Incredibly, Philip K. Dick had not yet tried acid when he wrote The Three Stigmata of Palmer Eldritch, but readers of the novel will feel like they have. The novel’s premise was inspired by Dick’s reading about LSD, however, and he later described Palmer Eldritch as “a tremendous bad acid trip.” Synopsis is futile, but since the novel is so far ahead of its time, its story might most easily be understood through contemporary analogy: In the relatively near future, a massive corporation (think Apple) has invented a popular board game in which players assemble a miniature model world (think Lego), populated by two perfect humanoid dolls, Perky Pat and her boyfriend Walt (think Barbie and Ken). When players take Can-D (LSD), a hallucinatory, only nominally illegal drug, they psychically enter the model world they’ve assembled. Multiple players can enter simultaneously, embodying the idealized physical forms of Pat and Walt, and have sex with each other. Escape to this virtual reality is desirable because, thanks to runaway global warming, the earth has become an infernal wasteland. Temperatures in New York City routinely reach 180 degrees; when an apartment building’s air conditioning shorts, parakeets keel over and a pet turtle boils dry in its shell. Things are worse in the planetary colonies, particularly Mars, where addicted colonists pine in their hovels despairingly for the next shipment of sweet Can-D. “It’s like religion,” says one character. “One plug of it, wouzzled for fifteen minutes, and…no more hovel. No more frozen methane. It provides a reason for living.”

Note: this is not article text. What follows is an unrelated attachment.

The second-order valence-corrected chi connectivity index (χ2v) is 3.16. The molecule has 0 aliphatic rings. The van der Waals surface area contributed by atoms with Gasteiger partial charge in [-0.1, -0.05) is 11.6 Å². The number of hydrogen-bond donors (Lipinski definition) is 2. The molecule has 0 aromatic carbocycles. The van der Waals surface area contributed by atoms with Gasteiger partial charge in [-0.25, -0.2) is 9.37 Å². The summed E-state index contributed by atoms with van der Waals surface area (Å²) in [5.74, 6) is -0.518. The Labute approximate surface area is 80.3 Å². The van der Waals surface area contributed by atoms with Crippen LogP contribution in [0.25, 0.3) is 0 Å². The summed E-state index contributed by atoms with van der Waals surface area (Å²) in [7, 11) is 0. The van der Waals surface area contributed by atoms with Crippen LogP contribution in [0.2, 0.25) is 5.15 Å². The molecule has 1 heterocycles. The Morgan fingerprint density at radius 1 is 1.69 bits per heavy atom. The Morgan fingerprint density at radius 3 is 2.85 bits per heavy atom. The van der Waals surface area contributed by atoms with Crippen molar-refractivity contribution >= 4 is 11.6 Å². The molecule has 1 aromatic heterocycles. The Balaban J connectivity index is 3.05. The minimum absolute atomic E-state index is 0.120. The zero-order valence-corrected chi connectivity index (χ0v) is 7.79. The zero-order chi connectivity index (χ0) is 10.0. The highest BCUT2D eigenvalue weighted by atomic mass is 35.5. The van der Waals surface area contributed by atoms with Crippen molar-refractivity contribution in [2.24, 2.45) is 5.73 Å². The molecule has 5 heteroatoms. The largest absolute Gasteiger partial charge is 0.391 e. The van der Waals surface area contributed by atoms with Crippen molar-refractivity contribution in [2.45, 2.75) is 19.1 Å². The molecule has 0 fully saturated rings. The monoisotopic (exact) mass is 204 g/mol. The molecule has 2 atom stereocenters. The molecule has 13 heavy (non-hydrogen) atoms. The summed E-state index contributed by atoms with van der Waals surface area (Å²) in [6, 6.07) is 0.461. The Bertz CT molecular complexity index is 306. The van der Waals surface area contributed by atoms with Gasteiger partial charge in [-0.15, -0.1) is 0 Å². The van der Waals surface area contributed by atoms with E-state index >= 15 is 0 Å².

Can-D’s dominance is threatened when a physically freakish, publicity-hungry mogul named Palmer Eldritch (think Donald Trump) returns from a mysterious decade-long exile in a foreign solar system toting a new drug. Chew-Z appears to be an improvement over Can-D in every aspect. The trips are longer, the side effects fewer, and the virtual reality appears to offer total freedom; users are not confined to the world of Perky Pat. Most incredibly, though the trips seem to last for months or even centuries, they pass in less than a second in earthly time. Chew-Z in this way offers eternal life. (Eldritch’s slogan: “god promises eternal life. we can deliver it.”) But when a high-level employee of the company that produces Perky Pat tries the new drug, he begins to suspect that the hallucinatory world of Chew-Z does not offer freedom at all, but a new kind of prison. Do Chew-Z users actually enter their own virtual reality? Or do they become imprisoned in a world controlled by Palmer Eldritch? Have they entered Eldritch’s own mind? Dick’s characters begin to sound like the Army soldiers in the CIA’s LSD trials: